Although equestrian is not yet sanctioned by the NCAA, Auburn competes with 19 other Division I schools, including SEC foes Georgia and South Carolina. The NCAA classified equestrian as an emerging sport in 1998. Forty Division I and Division II schools are required for the sport to be recognized by the NCAA. Currently, there are 23 programs, and more are expected to be added each year.[9][10]

Track and field

Auburn's Women's Track and Field won the 2006 National NCAA Outdoor title convincingly by outscoring USC 57-38.50. The track title was the 4th National Championship won by Auburn in 2006. In Outdoor Track and Field, the previous highest finish for the Women was 14th in 2002 and 2003. The Auburn men have finished second in the NCAA Outdoor championships twice in 2003 and 2008. The men have earned two third-place finishes in 2000 and 2007. The Auburn team was coached for 28 years by Mel Rosen, for whom the Hutsell-Rosen Track was in part named in 2006.

Women's gymnastics

Main article: Auburn Tigers women's gymnastics

Since its reinstatement in 1975, the Tigers women's gymnastics team has made two appearances in the Super Six.

Notable non-varsity sports


At the conclusion of the 1980–1981 NCAA Wrestling season, Auburn University became the first SEC team to place Top 10 in the country. Coached by Ohio wrestling legend Tom Milkovich, Auburn claimed the SEC title en route to a historic season boasting 3 All-Americans and 6 NCAA qualifiers. However, with the emergence of Title IX and the decline of wrestling in the SEC, Auburn found itself without a varsity program after the historic 1980-81 season. Since 1997 Auburn has competed in the National Collegiate Wrestling Association (NCWA) as the Auburn University Wrestling Club and boasts 24 All-Americans and a National Champion, with six Top-10 finishes at the Division 1 National Championships. Auburn, headed by President Justin King, looks to further this success in its 26th year of membership in the NCWA.


The Auburn Flyers are the premier cycling club in the Auburn / Opelika area for college students. With frequent rides and races, the team caters to all levels of riders, entry to advanced. The Flyers members have been riding anywhere from months to years, with all levels of competition represented by the team.

The team fields both road and mountain bike teams in the Southeastern Collegiate Cycling Conference within USAC Collegiate Cycling. Other teams within their conference include traditional Auburn rivals Georgia, Georgia Tech, and Florida.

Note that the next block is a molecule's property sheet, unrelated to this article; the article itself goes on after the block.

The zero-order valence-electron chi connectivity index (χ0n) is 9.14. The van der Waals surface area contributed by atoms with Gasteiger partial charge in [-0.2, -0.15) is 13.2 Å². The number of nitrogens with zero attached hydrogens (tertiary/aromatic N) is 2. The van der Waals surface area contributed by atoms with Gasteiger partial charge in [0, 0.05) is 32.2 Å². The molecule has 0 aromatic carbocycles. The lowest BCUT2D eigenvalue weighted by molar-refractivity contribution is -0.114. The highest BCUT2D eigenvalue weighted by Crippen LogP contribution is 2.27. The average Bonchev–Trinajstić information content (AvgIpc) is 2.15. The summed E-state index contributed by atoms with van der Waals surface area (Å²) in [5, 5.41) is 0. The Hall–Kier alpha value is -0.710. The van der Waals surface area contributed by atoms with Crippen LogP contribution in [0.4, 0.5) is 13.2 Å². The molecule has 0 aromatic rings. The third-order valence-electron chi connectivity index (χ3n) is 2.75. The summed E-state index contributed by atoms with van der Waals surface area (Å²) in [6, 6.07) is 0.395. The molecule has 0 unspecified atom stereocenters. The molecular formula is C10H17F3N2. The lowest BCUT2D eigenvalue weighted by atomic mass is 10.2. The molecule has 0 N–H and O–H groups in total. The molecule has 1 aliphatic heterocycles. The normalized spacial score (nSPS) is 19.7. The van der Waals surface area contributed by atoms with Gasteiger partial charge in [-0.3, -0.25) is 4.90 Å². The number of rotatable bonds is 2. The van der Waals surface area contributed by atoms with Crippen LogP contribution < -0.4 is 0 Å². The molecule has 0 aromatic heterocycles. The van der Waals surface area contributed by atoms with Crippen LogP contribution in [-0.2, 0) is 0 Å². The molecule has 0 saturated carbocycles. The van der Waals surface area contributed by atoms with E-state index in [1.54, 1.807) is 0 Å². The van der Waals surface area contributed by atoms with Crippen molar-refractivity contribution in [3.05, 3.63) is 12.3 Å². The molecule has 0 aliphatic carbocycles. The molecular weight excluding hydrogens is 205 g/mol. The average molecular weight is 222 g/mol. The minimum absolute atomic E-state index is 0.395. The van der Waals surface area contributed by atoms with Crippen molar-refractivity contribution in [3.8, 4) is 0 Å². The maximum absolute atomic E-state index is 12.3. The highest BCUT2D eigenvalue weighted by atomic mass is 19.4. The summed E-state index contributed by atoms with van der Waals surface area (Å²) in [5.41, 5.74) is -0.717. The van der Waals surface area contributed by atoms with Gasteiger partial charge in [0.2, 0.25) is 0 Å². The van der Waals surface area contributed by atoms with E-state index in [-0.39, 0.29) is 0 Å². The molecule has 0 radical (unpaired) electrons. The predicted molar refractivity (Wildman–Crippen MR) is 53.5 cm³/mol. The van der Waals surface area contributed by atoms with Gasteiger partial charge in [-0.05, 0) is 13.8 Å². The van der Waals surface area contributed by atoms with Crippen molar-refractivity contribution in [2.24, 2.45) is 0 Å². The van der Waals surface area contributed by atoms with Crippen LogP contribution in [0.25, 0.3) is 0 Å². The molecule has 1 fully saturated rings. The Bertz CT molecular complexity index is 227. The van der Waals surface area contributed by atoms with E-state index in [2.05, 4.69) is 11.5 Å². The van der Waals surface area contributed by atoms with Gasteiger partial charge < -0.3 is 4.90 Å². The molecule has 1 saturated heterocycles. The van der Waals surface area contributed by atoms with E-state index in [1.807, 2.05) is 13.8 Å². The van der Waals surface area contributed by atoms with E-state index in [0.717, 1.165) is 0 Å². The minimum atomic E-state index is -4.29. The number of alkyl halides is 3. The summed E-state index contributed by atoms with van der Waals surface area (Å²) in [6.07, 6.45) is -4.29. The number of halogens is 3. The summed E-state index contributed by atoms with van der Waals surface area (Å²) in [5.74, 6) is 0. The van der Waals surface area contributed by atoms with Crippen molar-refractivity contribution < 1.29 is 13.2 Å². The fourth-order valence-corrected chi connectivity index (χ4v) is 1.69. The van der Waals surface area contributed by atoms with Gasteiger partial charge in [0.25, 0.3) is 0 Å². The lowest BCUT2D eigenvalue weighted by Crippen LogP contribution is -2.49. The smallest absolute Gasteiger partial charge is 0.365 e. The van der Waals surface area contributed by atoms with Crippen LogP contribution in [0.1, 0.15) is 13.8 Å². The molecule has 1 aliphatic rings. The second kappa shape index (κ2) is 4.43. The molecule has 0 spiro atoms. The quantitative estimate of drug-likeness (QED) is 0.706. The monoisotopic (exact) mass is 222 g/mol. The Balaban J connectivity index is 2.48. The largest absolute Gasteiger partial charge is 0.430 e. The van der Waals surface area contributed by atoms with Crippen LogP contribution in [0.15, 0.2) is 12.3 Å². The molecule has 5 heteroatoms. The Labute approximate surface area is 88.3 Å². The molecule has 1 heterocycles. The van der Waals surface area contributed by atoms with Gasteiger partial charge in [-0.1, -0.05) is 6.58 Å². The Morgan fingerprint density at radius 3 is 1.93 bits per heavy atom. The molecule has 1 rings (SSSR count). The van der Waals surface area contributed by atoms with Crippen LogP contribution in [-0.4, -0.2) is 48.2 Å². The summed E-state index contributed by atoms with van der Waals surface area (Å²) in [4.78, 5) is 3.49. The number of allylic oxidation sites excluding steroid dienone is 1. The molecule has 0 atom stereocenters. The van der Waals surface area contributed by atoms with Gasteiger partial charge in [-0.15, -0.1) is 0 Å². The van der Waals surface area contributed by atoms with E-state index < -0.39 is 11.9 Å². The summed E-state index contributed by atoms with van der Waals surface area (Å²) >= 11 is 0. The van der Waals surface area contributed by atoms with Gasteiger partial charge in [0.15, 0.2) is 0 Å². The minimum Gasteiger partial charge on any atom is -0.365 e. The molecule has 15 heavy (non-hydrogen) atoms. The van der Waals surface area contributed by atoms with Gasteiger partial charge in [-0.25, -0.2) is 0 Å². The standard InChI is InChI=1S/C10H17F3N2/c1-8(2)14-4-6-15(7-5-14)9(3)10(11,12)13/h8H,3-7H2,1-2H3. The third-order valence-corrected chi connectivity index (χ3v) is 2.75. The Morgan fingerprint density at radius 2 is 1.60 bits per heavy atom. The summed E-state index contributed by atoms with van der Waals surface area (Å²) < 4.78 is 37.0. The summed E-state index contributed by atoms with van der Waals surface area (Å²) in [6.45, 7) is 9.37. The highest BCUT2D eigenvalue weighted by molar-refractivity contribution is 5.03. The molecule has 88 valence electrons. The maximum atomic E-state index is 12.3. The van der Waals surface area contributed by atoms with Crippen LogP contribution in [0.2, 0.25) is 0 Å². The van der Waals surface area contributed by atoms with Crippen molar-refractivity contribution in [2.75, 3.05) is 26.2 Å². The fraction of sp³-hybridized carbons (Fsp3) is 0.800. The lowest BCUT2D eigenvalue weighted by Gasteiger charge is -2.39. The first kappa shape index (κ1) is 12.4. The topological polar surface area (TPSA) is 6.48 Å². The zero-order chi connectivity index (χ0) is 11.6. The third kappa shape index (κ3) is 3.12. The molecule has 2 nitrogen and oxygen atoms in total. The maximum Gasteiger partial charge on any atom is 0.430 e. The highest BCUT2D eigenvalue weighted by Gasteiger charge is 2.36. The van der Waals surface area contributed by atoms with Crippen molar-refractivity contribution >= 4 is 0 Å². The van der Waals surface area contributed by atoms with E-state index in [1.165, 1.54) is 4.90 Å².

Southeastern Collegiate Cycling Conference Champions


The Auburn University Rugby Football Club was founded in 1973.[11] Auburn plays Division 1 college rugby in the Southeastern Collegiate Rugby Conference against traditional SEC rivals such as Alabama and Georgia. Auburn rugby is one of only two club sports at Auburn with an endowment fund, resulting in the university allocating additional resources to rugby.[12]


NCAA team championships

The Auburn Tigers have won 14 total NCAA team national championships.[13]

Other national team championships

Auburn has won eight national championships that were not bestowed by the NCAA. In the case of football, the NCAA does not recognize a national champion in Auburn's division.


Aubie carries an Auburn flag during pre-game in Jordan-Hare Stadium

Aubie is an anthropomorphic tiger and the official mascot of Auburn University. Aubie's existence began as a cartoon character that first appeared on the Auburn/Hardin-Simmons football program cover on October 3, 1959.[15] Birmingham Post-Herald artist Phil Neel created the cartoon tiger, who continued to appear on Auburn program covers for 18 years. Aubie's look changed through the years. In 1962, he began to stand upright and in the next year, 1963, wore clothes for the first time—a blue tie, polkadot pants, and straw hat. Aubie's appearances on game programs occurred during a successful period in head football coach Ralph "Shug" Jordan's teams. The Tigers were victorious in the first nine games which had Aubie on the cover and in his first six years, Auburn posted a 23-2-1 home record. Auburn's home record during the eighteen years Aubie served as Cover Tiger was 63-16-2. Aubie's regular appearance on the game program cover ended on October 23, 1976, when Auburn beat Florida State, 31-19, but Aubie returned to Auburn's cover in the Iron Bowl against Alabama on November 30, 1991, Auburn's last home game at Birmingham's Legion Field.